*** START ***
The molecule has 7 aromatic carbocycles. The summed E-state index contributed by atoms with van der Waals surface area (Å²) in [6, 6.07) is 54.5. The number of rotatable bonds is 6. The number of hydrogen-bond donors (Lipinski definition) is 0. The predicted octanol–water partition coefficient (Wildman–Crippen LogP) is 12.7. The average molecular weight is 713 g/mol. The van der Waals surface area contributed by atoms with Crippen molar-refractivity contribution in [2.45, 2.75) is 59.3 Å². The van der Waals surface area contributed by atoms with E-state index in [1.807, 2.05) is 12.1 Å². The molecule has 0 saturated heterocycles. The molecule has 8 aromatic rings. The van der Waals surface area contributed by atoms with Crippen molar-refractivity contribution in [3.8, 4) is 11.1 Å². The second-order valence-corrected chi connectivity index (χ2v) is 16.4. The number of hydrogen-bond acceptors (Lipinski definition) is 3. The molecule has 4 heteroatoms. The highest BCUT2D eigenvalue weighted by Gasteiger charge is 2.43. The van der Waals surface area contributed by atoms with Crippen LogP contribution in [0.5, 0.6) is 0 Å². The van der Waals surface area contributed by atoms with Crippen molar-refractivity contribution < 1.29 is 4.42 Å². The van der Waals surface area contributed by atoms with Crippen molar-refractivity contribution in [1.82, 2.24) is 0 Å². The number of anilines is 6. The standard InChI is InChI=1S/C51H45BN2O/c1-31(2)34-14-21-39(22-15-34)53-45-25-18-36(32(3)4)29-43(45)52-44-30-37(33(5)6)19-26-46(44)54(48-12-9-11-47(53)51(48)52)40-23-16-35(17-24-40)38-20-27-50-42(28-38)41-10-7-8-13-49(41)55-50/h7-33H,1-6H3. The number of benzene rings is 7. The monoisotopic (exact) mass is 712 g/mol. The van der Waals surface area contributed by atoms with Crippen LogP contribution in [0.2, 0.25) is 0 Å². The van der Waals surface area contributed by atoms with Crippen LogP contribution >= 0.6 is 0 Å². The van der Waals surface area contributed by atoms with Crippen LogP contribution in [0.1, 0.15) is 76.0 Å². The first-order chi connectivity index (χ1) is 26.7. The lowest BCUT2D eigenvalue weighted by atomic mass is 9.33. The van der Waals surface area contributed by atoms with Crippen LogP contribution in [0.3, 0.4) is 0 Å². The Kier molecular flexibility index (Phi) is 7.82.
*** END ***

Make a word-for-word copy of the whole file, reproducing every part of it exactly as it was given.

The molecule has 7 aromatic carbocycles. The summed E-state index contributed by atoms with van der Waals surface area (Å²) in [6, 6.07) is 54.5. The number of rotatable bonds is 6. The number of hydrogen-bond donors (Lipinski definition) is 0. The predicted octanol–water partition coefficient (Wildman–Crippen LogP) is 12.7. The average molecular weight is 713 g/mol. The van der Waals surface area contributed by atoms with Crippen molar-refractivity contribution in [2.45, 2.75) is 59.3 Å². The van der Waals surface area contributed by atoms with E-state index in [1.807, 2.05) is 12.1 Å². The molecule has 0 saturated heterocycles. The molecule has 8 aromatic rings. The van der Waals surface area contributed by atoms with Crippen molar-refractivity contribution in [3.8, 4) is 11.1 Å². The second-order valence-corrected chi connectivity index (χ2v) is 16.4. The number of hydrogen-bond acceptors (Lipinski definition) is 3. The molecule has 4 heteroatoms. The highest BCUT2D eigenvalue weighted by Gasteiger charge is 2.43. The van der Waals surface area contributed by atoms with Crippen LogP contribution in [0.5, 0.6) is 0 Å². The van der Waals surface area contributed by atoms with Crippen molar-refractivity contribution < 1.29 is 4.42 Å². The van der Waals surface area contributed by atoms with Crippen molar-refractivity contribution in [1.82, 2.24) is 0 Å². The number of anilines is 6. The standard InChI is InChI=1S/C51H45BN2O/c1-31(2)34-14-21-39(22-15-34)53-45-25-18-36(32(3)4)29-43(45)52-44-30-37(33(5)6)19-26-46(44)54(48-12-9-11-47(53)51(48)52)40-23-16-35(17-24-40)38-20-27-50-42(28-38)41-10-7-8-13-49(41)55-50/h7-33H,1-6H3. The number of benzene rings is 7. The monoisotopic (exact) mass is 712 g/mol. The van der Waals surface area contributed by atoms with Crippen LogP contribution in [0.2, 0.25) is 0 Å². The van der Waals surface area contributed by atoms with Crippen LogP contribution >= 0.6 is 0 Å². The van der Waals surface area contributed by atoms with Crippen LogP contribution in [0.1, 0.15) is 76.0 Å². The first-order chi connectivity index (χ1) is 26.7. The lowest BCUT2D eigenvalue weighted by atomic mass is 9.33. The van der Waals surface area contributed by atoms with Crippen LogP contribution in [0.3, 0.4) is 0 Å². The Kier molecular flexibility index (Phi) is 7.82.